What Can I Do about Wild Animals?
Tips for Co-existing with wildlife
Wild animals contribute to our enjoyment of nature and outdoor recreation, but they can also damage property, agriculture, natural resources, threaten human health and safely.
Equipped with the right information and tools, most homeowners can solve their own problems and learn to live with wildlife. For example, trimming trees and shrubbery are ways of changing a habitat to make it less attractive to unwanted flocks of birds or even snakes.
The following information may assist in keeping those curious raccoons out of the garbage can. That persistent rabbit or deer out of the garden. That goose or duck out of the backyard pool. The woodpecker off the siding and the swooping bat out of the attic. Caution should always be taken to avoid overly aggressive animals.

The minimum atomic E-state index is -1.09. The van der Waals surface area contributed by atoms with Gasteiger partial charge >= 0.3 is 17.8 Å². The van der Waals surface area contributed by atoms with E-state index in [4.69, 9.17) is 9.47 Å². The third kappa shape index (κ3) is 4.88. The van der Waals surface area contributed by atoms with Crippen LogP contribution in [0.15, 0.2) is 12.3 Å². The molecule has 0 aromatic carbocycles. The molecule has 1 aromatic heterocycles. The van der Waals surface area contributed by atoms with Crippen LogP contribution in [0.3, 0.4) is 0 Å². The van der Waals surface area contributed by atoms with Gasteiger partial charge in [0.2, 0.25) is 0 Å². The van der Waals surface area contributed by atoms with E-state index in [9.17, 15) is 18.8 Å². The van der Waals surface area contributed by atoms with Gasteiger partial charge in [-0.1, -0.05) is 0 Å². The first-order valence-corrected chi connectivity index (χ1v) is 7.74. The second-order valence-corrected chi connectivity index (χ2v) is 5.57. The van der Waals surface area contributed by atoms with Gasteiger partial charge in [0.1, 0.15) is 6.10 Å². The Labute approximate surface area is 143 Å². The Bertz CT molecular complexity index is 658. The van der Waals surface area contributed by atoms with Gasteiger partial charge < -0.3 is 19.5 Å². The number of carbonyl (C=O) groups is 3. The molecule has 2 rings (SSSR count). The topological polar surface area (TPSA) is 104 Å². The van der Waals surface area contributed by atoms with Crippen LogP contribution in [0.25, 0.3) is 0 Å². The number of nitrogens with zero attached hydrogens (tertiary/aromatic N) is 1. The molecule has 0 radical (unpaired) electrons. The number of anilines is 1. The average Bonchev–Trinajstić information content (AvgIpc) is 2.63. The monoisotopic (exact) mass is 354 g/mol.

Some wildlife is protected by Federal or State laws and regulations. For more information about protected and endangered species and trapping and relocation regulations, contact your state wildlife agency Michigan Department of Natural Resources
Do Not Interfere
Try not to interfere with the animal. In many cases the animal may be passing through the area and if left alone, will move on its own time, usually after sundown.
Keep Accesses Closed
If a makes its nest in a house or garage the best thing to do is to locate the opening(s) through which the animal entered and wait until it leaves to gather food. This will usually happen in the late afternoon or early evening. Before the animal returns, close off the entrance opening(s) using heavy gauge sheet metal or a similar strong material. If it cannot access the nest, the animal will usually look for another place. Make sure that the young have not been accidentally trapped in the nest.